Manipur elections: anger and apathy
What are the promises that this election brings with it and how much does New Delhi care?
In a 2009 interview, historian Lokendra Arambam, former President of the Apunba Lup (a conglomerate of 32 civil society organisations in the state of Manipur) told me that when it comes to Manipur, "the government of India is interested in the land and not in the people." In 2006, just three years before Arambam's remark, Henry V Jardine, US Consulate General, Calcutta, returned from Manipur, which borders Myanmar, and sent a confidential and detailed cable to Washington DC (Source: The Hindu, March 21, 2011):
"In ConGen's many interactions, even with some government officials, a reoccurring comment was that Manipur was less a state and more a colony of India. The general use of the AFSPA (Armed Forces Special Powers Act) meant that the Manipuris did not have the same rights of other Indian citizens and restrictions on travel to the state added to a sense of isolation and separation from the rest of India 'proper'. The overwhelming presence of military, paramilitary and police officers contributed to the impression that Imphal was under military occupation. Several Manipuris argued that they had greater rights under the British Raj than under the present federation. The Indian civil servants were also clearly frustrated with their inability to stem the growing violence and anarchy in the state, feeling their efforts to effectively control the insurgencies was hamstrung by local politicians either in league with or at least through corruption, helping to finance the insurgents." (emphasis added)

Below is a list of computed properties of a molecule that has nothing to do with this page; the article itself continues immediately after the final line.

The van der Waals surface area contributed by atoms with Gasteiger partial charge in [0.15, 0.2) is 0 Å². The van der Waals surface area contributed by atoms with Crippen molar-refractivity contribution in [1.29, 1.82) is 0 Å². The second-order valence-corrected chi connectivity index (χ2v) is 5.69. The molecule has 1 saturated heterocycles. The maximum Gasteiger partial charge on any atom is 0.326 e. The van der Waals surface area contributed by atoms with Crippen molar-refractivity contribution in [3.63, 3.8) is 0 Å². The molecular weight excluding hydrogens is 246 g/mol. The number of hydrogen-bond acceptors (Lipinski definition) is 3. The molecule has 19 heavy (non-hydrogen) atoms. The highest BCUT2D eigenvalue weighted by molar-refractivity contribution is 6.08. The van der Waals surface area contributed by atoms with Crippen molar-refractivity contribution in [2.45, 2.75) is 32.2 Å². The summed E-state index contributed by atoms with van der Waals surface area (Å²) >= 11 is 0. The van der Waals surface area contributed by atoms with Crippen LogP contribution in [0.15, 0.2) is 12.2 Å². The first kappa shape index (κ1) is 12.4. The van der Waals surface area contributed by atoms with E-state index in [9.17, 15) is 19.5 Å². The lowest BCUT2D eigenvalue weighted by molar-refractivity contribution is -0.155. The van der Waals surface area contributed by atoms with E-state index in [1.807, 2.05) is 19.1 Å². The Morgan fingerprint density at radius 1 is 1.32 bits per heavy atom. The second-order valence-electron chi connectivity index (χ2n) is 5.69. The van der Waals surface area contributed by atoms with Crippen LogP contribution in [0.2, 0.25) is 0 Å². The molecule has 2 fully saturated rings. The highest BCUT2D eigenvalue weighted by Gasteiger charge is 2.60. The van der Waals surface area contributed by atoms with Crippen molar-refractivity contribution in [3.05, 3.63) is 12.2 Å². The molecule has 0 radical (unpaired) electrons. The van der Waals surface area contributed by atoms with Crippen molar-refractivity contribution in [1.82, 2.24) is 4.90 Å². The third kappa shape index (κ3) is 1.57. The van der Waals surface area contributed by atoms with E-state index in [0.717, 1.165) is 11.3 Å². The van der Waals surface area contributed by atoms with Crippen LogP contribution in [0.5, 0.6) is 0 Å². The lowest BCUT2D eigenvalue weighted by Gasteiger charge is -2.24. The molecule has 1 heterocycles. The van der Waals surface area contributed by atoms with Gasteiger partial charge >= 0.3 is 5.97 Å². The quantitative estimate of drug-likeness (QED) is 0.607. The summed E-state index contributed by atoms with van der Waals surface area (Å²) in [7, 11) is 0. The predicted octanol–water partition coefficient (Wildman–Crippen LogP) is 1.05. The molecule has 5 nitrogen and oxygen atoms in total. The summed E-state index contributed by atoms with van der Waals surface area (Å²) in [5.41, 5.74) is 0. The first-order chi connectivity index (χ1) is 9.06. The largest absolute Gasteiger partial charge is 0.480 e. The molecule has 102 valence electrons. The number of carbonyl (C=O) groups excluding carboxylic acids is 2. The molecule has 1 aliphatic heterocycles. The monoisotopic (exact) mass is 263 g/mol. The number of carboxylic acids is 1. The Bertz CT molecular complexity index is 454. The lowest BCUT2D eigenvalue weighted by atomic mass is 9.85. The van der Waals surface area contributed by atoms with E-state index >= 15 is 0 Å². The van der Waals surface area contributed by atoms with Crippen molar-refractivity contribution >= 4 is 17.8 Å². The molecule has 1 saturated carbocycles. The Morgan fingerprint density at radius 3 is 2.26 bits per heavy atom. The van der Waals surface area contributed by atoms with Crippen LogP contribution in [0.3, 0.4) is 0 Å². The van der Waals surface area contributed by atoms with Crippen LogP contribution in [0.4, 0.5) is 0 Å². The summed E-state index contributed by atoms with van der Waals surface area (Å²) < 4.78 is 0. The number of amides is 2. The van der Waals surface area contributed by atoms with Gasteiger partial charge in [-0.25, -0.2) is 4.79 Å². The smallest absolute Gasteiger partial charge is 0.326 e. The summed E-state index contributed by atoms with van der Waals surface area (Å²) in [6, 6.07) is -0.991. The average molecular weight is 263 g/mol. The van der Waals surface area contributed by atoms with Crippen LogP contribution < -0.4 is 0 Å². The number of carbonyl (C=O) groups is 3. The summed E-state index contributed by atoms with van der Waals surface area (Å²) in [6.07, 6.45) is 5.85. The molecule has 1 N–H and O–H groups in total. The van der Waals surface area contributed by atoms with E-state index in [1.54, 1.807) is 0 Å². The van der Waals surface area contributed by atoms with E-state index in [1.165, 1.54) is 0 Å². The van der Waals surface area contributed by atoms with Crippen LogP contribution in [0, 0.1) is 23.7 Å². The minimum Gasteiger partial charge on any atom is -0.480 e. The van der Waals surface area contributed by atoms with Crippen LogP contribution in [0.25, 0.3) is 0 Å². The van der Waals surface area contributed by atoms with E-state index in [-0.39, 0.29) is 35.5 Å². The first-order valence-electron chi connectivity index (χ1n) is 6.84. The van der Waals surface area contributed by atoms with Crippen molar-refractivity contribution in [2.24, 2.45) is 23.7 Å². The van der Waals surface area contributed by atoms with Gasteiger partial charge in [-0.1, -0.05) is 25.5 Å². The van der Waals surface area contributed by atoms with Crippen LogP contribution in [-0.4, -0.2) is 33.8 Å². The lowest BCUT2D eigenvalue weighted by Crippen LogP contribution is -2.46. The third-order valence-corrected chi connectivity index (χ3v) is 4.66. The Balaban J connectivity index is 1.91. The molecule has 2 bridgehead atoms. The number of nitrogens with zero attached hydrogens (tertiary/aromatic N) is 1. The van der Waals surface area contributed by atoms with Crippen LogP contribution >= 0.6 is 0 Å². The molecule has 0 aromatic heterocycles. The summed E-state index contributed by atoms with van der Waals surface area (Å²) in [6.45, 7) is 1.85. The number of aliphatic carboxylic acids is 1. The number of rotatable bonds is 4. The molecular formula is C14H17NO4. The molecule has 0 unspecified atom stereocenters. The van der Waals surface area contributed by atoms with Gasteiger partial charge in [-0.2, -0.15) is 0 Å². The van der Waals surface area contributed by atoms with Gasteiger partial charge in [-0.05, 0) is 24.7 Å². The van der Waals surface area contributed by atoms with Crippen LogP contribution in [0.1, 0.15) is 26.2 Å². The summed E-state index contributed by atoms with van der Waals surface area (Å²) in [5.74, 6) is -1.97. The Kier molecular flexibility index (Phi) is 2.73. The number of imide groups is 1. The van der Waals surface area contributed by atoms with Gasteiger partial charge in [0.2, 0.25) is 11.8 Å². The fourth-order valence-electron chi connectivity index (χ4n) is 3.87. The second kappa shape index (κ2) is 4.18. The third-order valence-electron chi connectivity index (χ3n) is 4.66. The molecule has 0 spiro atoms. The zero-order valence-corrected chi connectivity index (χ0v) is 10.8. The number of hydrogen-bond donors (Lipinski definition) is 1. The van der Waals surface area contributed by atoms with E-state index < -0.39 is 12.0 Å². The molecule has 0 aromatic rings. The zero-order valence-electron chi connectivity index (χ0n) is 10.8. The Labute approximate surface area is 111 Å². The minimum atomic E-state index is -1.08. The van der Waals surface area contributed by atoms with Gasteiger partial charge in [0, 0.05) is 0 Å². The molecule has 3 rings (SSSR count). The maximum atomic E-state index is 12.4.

In all these years after Arambam or Jardine's remark, not much has changed in Manipur. There are at least 15 militant outfits that remain active in the state. In the last 5 years (2007-2011) 1,506 people have been killed in the state. Out of these (government claims) 1,011 are militants, 89 from security forces and 406 civilian deaths. Most legislative and administrative policies are made with the security establishment's concerns in mind.
The primary lens through which the region is viewed is a military one. The Armed Forces (Special Powers) Act that gives the Army sweeping powers to arrest and shoot anyone on suspicion and not get prosecuted still remains in place. In 2009, I interviewed retired High Court Judge C Upendra in Imphal. Between 1996 and 2007, Upendra headed inquiries into 12 instances of extrajudicial killing, rape or murder in Manipur. He found the security forces guilty of excesses in every single case.
But no action has ever been taken against those involved. Based on his findings, Judge Upendra candidly accused the security forces of acting with impunity. "They do whatever they like, they have no regard for the law of the land", he emphasised. He insists that the root cause of these violations is the draconian AFSPA that was imposed in Manipur in 1980. All the cases that Upendra investigated await closure and the rape and murder of Manorama is the only one that has any recall value. This is the case that features in every report on army atrocities in Manipur. The rest of the cases are usually only part of the count, mere statistics. And that it why it is important for New Delhi to work on its apathy, refocus and engage on the region.